March 8, 2015 – A Child Needs a Champion: Guardian Ad Litem Representation for Prenatal Children
Mark H. Bonner and Jennifer A. Sheriff, A Child Needs a Champion: Guardian Ad Litem Representation for Prenatal Children, 19 Wm. & Mary J. Women & L. 511 (2013), http://scholarship.law.wm.edu/wmjowl/vol19/iss3/3
Prenatal children, a/k/a unborn children, are easy to victimize and hard to protect. U.S. laws provide some protection for them, but are weak when it comes to enforcement mechanisms. This article proposes a familiar and effective enforcement mechanism: guardians ad litem, to help bridge the gap between what society promises, and what it delivers. Expansion of laws protecting postnatal children to include prenatal children is also proposed.
Postnatal children enjoy many of the legal rights and protections afforded to adults. The laws of every state in the United States (and including the federal government) and of many foreign jurisdictions broadly provide for the appointment of guardians ad litem to protect their interests. These children are also protected by the criminal laws against homicide generally, and by particular criminal laws to protect them against certain forms of abuse.
Prenatal children enjoy certain legal rights as well, and these rights have been rapidly developing in both the civil and criminal context as American jurisprudence has reacted to the opinions of the U.S. Supreme Court concerning abortion. While the lives of prenatal children can be terminated by their mothers in some circumstances without legal consequence, e.g., pre-viability abortion, this is not true for all prenatal children in all circumstances, nor is it true with respect to all persons. And while the prenatal child may in some circumstances be killed by its mother at will, the prenatal child may not lawfully be otherwise damaged by its mother or any other person.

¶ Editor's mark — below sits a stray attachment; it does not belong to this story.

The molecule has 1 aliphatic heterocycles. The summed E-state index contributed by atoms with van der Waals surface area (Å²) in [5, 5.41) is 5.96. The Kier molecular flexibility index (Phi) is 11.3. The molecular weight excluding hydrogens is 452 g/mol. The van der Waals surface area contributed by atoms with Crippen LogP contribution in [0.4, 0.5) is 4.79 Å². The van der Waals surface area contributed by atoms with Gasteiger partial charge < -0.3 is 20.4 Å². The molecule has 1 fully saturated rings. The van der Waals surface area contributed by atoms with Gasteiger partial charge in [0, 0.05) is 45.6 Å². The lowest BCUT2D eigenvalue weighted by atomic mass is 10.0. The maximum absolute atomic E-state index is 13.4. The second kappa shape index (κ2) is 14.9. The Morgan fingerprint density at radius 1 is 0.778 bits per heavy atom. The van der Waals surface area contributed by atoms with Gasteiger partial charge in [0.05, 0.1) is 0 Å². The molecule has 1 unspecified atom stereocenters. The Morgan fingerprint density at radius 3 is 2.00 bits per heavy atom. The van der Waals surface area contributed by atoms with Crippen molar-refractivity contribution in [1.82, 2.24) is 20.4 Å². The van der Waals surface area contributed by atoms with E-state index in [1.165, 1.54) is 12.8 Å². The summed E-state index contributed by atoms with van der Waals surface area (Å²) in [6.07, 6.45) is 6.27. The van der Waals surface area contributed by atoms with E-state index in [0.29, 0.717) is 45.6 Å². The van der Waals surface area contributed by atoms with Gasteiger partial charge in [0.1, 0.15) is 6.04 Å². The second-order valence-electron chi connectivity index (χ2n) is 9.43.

Laws enacted by state and federal political branches of government in the wake of Supreme Court abortion law now protect the prenatal child from civil injury and wrongful death by tortfeasors, recognize inheritance and insurance rights in prenatal children, and protect the prenatal child by imposing criminal sanctions against those, including their mothers and abortionists in some circumstances, who would take their lives.
This article examines U.S. and foreign law in the area, and explores a gap that remains in the law protecting prenatal children. That gap exists where the expectant mother damages her child by taking drugs or excessively drinking alcohol, producing a host of adverse consequences to the child and to society, and where the expectant mother is in danger of undergoing an illegal abortion, which also has adverse consequences to the child and to society. While torts and crimes involving the prenatal child are readily responded to after the child is born or killed, e.g., by medical malpractice or assault suits, or by prosecuting abortionists for violation of state or federal abortion laws, there remains a clear gap in the law to prevent such unlawful acts from being committed in the first place. The gap is prominently displayed in the ongoing prosecution of the notorious abortionist Dr. Kermit Gosnell and his “house of horrors” in Pennsylvania.